The Druid Question

Perhaps one of the most persistent traditions which has been passed on

from generation to generation is that which connects Stonehenge with

the Druids. There is, indeed, a vast literature on the subject of

Druidism, but the actual knowledge of the subject is limited, and the

entire question is very obscure. Much of the information existing is

derived from a time when Christianity had long been established. The

early Ce
tic religion has in fact been overlaid and embellished by so

many later theories as to be particularly confusing to the modern

student. Benedictine historians have discovered in Druidism traces of

revealed religion by the simple process of confusing similarity with

identity. The Gaul adored the oak tree, therefore this must have been

a far-off remembrance of the plains of Mamre.

Another class of writers have invented for the Druids the mission of

preserving in the West the learning of Phoenicia and Egypt. The cults

of Baal and Moloch have been grafted upon them, and so forth, until

the very Druid himself is lost in a mass of crystallisations from

without. The insular Druids, to which our national traditions refer,

were far more likely to be mere wise men, or witch doctors, with

perhaps a spice of the conjuror. This, at all events, seems to be the

case at the time when we first acquire any positive information

concerning them. Theirs it would be to summon the rain clouds and to

terrify the people by their charms. The Chief Druid of Tara, decked

out in golden ear-clasps and his torque of heavy gold, is shown us as

a leaping juggler as he tosses swords and balls in the air, and

like the buzzing of bees on a beautiful day is the motion of each

passing the other.

Amazing as is the bulk which has been written about the Druids, their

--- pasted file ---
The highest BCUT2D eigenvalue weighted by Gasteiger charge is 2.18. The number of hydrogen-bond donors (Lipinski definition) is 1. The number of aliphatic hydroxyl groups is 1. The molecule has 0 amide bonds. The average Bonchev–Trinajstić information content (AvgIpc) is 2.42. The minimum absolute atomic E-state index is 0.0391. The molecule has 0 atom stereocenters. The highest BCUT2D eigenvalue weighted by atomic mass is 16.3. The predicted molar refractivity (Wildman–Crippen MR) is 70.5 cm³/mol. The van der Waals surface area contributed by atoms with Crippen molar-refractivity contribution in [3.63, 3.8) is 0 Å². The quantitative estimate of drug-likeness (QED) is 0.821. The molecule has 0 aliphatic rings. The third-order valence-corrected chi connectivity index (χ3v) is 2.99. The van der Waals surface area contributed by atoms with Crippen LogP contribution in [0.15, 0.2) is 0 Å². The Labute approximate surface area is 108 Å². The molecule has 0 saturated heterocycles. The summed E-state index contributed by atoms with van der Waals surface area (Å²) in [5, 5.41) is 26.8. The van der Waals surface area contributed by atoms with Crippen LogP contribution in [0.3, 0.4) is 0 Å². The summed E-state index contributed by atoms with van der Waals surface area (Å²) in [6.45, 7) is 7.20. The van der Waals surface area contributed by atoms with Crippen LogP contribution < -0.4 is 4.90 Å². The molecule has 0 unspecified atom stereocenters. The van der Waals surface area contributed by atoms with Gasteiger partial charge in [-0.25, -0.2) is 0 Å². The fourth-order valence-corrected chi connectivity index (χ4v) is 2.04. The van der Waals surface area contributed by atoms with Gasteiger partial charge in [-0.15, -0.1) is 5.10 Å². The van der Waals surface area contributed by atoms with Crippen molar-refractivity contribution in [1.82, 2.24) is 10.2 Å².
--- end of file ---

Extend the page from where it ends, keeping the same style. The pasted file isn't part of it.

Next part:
beliefs, knowledge, and ethics, it seems even more remarkable that so

much should have been said to connect them with the building of the

stone circles which they are credited with having constructed as

astronomical observatories and temples. As has already been indicated,

Stonehenge belongs to an epoch far earlier than any Druidism of which

record remains. This fact rests upon the evidence of both the

archæologist and the astronomer. It is, therefore, not a little

puzzling that Sir Norman Lockyer, after fixing the date of Stonehenge

at about 1700 B.C., should cite the Druids and their late Celtic cult

in dealing with a monument which, on his own showing, was built in

early Bronze times. There must exist a very wide gap of anything from

seven hundred to a thousand years between the May Year Druids of

whom he writes, and the builders of Stonehenge, and an interval

possibly as great or even greater between Stonehenge and Avebury and

those other north-east and south-east temples to which he attributes a

Druidic form of worship. It is even a matter of grave question if the

race who built the Stone Circles was not entirely different to the

late Celtic inhabitants of the plain. Avebury has been classed as a

Neolithic monument, built by the long-headed race whose remains are

usually found in the Long Barrows; Stonehenge belongs to a bronze

period, but at a very early date in that culture; its builders would

probably belong to the round-headed type of man whose barrows are

studded very closely round about it.